In line with the motto, "We need a children’s and youth wing, because we need a children’s and youth wing!", the Hintner Youth, named after the PARTEI's general secretary Thomas Hintner, was founded on June 5, 2005, during the state conference in Mannheim. The Hintner Youth's official greeting is, "Hi Hintner!", thus alluding to the Nazi Party's Hitler Youth and greeting.

The Hintner Youth's uniform, with its blue shirt, gray trousers and red scarf are reminiscent of East Germany's Pioneer Organization and the Free German Youth (FDJ). The Hintner Youth organizes an annual summer camp at the Helmut Kohl memorial camp site near Waldhambach as well as a number of other events, among them climbing the Watzmann in the name of, "heaping up the summit to get up to at least 3,001 meters".

The PARTEI school[edit]

The PARTEI runs a school in Schwerin, which by allusion to the official SED schools is simply known as the "PARTEI school". The school's purpose is not only to improve PARTEI official's political literacy but also to provide general educational programs, including IT and foreign languages. The school's director is Heike Zeilinger, with Ulf Mittelstädt and Michael Padefke as heads of the individual departments. According to the PARTEI the school has no real estate of its own.

State organizations[edit]

The chairmen of the German states are:

Chairperson
Baden-Württemberg Peter Mendelsohn
Bavaria Gerd Bruckner
Berlin Martin Sonneborn
Bremen Imke Limpert
Hamburg Alexander Grupe
Hesse Christian Scheeff
Lower Saxony Dirk Poralla
Mecklenburg-Vorpommern Ulf Mittelstädt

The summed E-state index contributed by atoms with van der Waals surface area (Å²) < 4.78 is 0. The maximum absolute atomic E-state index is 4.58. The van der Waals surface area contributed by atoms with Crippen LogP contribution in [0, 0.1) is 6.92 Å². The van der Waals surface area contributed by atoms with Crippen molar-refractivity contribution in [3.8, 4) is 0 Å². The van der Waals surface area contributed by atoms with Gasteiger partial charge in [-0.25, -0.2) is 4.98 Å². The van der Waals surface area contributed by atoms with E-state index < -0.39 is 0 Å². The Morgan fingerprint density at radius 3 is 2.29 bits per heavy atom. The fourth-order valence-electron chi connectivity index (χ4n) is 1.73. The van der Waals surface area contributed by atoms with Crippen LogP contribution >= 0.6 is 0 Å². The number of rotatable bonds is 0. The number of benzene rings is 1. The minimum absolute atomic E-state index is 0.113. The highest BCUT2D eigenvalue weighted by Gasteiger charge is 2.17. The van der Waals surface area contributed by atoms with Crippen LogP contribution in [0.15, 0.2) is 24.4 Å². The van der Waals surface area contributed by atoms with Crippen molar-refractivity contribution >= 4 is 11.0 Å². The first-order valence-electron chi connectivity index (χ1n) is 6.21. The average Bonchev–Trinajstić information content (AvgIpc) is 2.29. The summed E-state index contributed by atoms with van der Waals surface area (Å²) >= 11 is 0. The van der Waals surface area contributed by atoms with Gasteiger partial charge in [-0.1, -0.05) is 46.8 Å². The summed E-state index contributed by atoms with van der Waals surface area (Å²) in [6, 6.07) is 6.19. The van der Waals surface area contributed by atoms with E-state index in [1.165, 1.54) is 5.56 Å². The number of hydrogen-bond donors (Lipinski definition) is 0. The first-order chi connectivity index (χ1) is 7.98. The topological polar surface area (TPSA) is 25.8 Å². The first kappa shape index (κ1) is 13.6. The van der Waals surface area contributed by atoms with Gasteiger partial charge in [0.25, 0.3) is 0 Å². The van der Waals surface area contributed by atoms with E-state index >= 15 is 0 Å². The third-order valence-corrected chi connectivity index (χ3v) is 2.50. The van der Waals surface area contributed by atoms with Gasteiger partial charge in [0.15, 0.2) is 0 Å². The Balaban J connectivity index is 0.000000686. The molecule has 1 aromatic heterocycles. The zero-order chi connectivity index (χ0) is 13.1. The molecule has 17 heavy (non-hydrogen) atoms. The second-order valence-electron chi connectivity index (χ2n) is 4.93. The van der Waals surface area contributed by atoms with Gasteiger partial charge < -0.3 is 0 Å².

North Rhine-Westphalia Mark Benecke
Rhineland-Palatinate Heiko Förster
Saarland Alex Senzig
Schleswig-Holstein Bastian Langbehn
Thuringia Eggs Gildo

See also[edit]

References[edit]

  1. ^ Sonneborn, Martin (2009). Das PARTEI-Buch Wie man in Deutschland eine Partei gründet und die Macht übernimmt. Köln: Kipenheuer & Witsch. ISBN 978-3-462-04090-6. 
  2. ^ Kotte, Hans-Hermann (2009-02-28). ""Verfassungsfeindliche Plattform": Bitte bespitzelt uns!" ["Anti-constitutional Platform": Please spy on us!]. Frankfurter Rundschau (in German). Retrieved 2014-09-15. 
  3. ^ ""Die Partei" ist einmarschiert" ["The Party" has invaded]. Volksblatt.li (in German). 2009-05-21. Retrieved 2014-09-15. 
  4. ^ Schiller, Maike (2008-02-19). "Politik ist, wenn man's trotzdem macht". Hamburger Abendblatt (in German). Retrieved 2014-09-15. 
  5. ^ "Eklat im Bundeswahlausschuss" [Scandal at the Federal Election Committee]. derStandard.at (in German). 2009-08-06. Retrieved 2014-09-15. 
  6. ^ parteifilm.de
  7. ^ "Photo collection with German celebrities and PARTEI members"
  8. ^ "Official statistics of Hamburg elections"
  9. ^ http://www.wahlen-hamburg.statistik-nord.de/frameset.php?file=status_karte&wahl=77&frame=true
  10. ^ a b c Crossland, David (22 October 2014). "Satirist lives the dream on EU gravy train". The Local. 
  11. ^ "Ex-Titanic-Chef Sonneborn ins EU-Parlament gewählt", Der Tagesspiegel, 26 May 2014.

Literature[edit]

  • Martin Sonneborn: Das PARTEI Buch. Wie man in Deutschland eine Partei gründet und die Macht übernimmt. Kiepenheuer & Witsch, Köln 2009, ISBN 978-3-462-04090-6 ['The PARTY book. How to found a party in Germany and take over.']

External links[edit]